North American Aviation Archivists to Present at Museum Speaker Series

Ken Jungeberg and Ester Aube, who are working to digitize original drawings from North American Aviation, will present on Thursday, April 28, at 7 p.m. as part of the EAA Aviation Museum Aviation Adventure Speaker Series.

When Ken, EAA 1211565, first laid eyes on historical drawings from the North American Aviation archives, he knew he was looking at something special. Thankfully, through his efforts and the recent work of the team at AirCorps Aviation in Bemidji, Minnesota, these pieces will not be lost.

Ken went to work for North American Aviation in 1969. This was shortly after the company was merged with Rockwell to form North American Rockwell. While he worked on some incredible projects such as the B-1 bomber, Ken’s first loves were vintage World War II aircraft — aircraft that made history, such as the B-25 Mitchell bomber.

North American Aviation built some of the most important aircraft and spacecraft in U.S. history. It built the B-25, which delivered the first blows to the Japanese mainland when Doolittle and his Raiders hit Tokyo. The company built the P-51 Mustang, which broke the back of the German Luftwaffe. When we turned to jets, North American’s F-86 Sabre excelled in the sky over Korea in MiG Alley. When we went to the moon, it was in a North American command module.

When North American’s Columbus plant closed in 1988, Ken heard there was a plan to burn all non-current material, and he realized that there were technical drawings and plans of historic note in danger of being lost. These plans were not just measurements and line drawings. They were the blueprints that helped build the most impressive arsenal of democracy the world has ever seen. Ken knew he had to work to save what he could. He frantically wrote letters and placed phone calls to try to get access to them. Most people felt that he was fighting a losing battle — one that he’d never win

Then, almost as if by fate, a pipe burst. Soon the concrete block room where the drawings were stored filled with water. Employees took all the drawings out and placed them on a big pike on the factory floor. After a few weeks, Ken got a call. He was told, “Come and get them today. If you don’t, we aren’t sure what will happen.”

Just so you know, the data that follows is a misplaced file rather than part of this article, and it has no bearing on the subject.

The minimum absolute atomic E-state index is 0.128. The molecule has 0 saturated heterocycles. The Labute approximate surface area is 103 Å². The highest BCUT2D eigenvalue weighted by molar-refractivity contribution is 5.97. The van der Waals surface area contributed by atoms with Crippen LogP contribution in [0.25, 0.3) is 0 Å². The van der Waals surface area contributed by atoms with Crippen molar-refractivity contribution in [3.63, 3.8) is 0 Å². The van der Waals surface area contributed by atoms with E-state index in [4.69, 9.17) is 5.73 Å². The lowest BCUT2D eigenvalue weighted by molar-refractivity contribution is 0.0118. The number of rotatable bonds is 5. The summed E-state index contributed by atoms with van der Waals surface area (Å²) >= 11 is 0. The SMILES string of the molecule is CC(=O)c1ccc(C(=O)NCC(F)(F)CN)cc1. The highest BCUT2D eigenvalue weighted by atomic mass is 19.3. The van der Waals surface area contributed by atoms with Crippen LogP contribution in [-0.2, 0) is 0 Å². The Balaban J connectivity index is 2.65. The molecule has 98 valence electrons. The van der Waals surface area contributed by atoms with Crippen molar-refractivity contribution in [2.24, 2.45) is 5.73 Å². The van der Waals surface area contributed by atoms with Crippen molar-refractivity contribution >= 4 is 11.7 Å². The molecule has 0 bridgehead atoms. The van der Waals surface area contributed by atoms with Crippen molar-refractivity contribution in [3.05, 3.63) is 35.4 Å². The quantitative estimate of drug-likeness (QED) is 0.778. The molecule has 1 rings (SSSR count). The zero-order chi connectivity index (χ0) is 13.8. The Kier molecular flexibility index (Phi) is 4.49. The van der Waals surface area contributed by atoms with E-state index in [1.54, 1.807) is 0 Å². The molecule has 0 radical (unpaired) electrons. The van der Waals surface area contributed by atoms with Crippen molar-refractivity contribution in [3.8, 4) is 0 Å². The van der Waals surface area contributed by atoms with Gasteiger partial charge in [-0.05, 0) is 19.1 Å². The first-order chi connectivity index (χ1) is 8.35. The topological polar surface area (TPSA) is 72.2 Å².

There was one caveat: “Never send them to a landfill or let them become trash. Be proud of the history and name of North American Aviation.”

That was all Ken needed to spring into action. He immediately rented a truck and contacted a few friends. They retrieved all the drawings and took them to a barn to dry out, trying to save what they could. Drawings of special interest to Ken would go to his home. For 32 years they were his pride and joy. After hanging onto them for decades, Ken decided he wanted to find them a permanent home where they would be appreciated. He thought briefly about selling them, but he didn’t feel quite right about that. This is where AirCorps enters the story.

AirCorps is a restoration and maintenance facility based in Minnesota, but it’s more than just that. It has produced some of the most gorgeous and detailed restorations of the past few years. In addition, it has an extensive technical library it has been working to digitize and share with the wider community of restorers, operators, and enthusiasts.

AirCorps data and library specialist Ester Aube, EAA 1405949, has been with the company since 2016.

“I’ve always been interested in history,” Ester said. “My brother was huge into airplanes as well when we were younger.” Ester studied art history in college and learned how to preserve historic books. Following a tip from a friend, she went to work for AirCorps and was amazed by its wonderful document and parts cataloguing system. “One of the things I enjoy most is preserving and using historical information that was produced when it wasn’t historical,” Ester said.

Last year the Tri-State Warbird Museum in Cincinnati let AirCorps folks know that they should talk to Ken. “We heard he had original drawings,” Ester said. “A lot of times folks think they have originals, and what they actually have are copies, and a lot of the time it’s microfilm.” Ken sent 14 samples that covered the gamut of what he had. When the crew at AirCorps opened one, they discovered it was an original drawing of the throttle quadrant for the P-51 Mustang. Up until this point, the only plan that existed for this part was a very dark and hard-to-read microfilm. Now they were holding the crisp and preserved original. “I almost cried,” Ester recalled. “How am I holding this right now?”

Soon Ester and the team from AirCorps made the trip to Ken’s home in Cincinnati to see the crates and crates holding his collection. “I was amazed at what I was seeing,” Ester said. The drawings were not just of standard North American aircraft, although those pieces were part of the collection, too. Ester and the team were seeing items that no one but North American employees had ever laid eyes on. Experimental aircraft such as a single-tailed B-25 design were represented, as were aircraft such as early T-6 Texans and A-36 Apaches.

The drawings were loaded onto a 26-foot box truck and driven back to Minnesota. Once home, the sorting of everything began. “We are sorting it all by prefix. Once that is done we will then sort by size and numerical order. Then we will catalog them. Once they are completely preserved, then we can scan and digitize.”

Ken first saved these amazing treasures because he enjoyed them. With the help of AirCorps, he ensured that people are going to be able to enjoy these just as much as he has for the last 30 years.

“What he did for the warbird community is save the foundations of history,” Ester said. “We are going to learn so much from this.”

Thursday’s event is free for EAA members and youths 5 and under, and just $5 for non-members.

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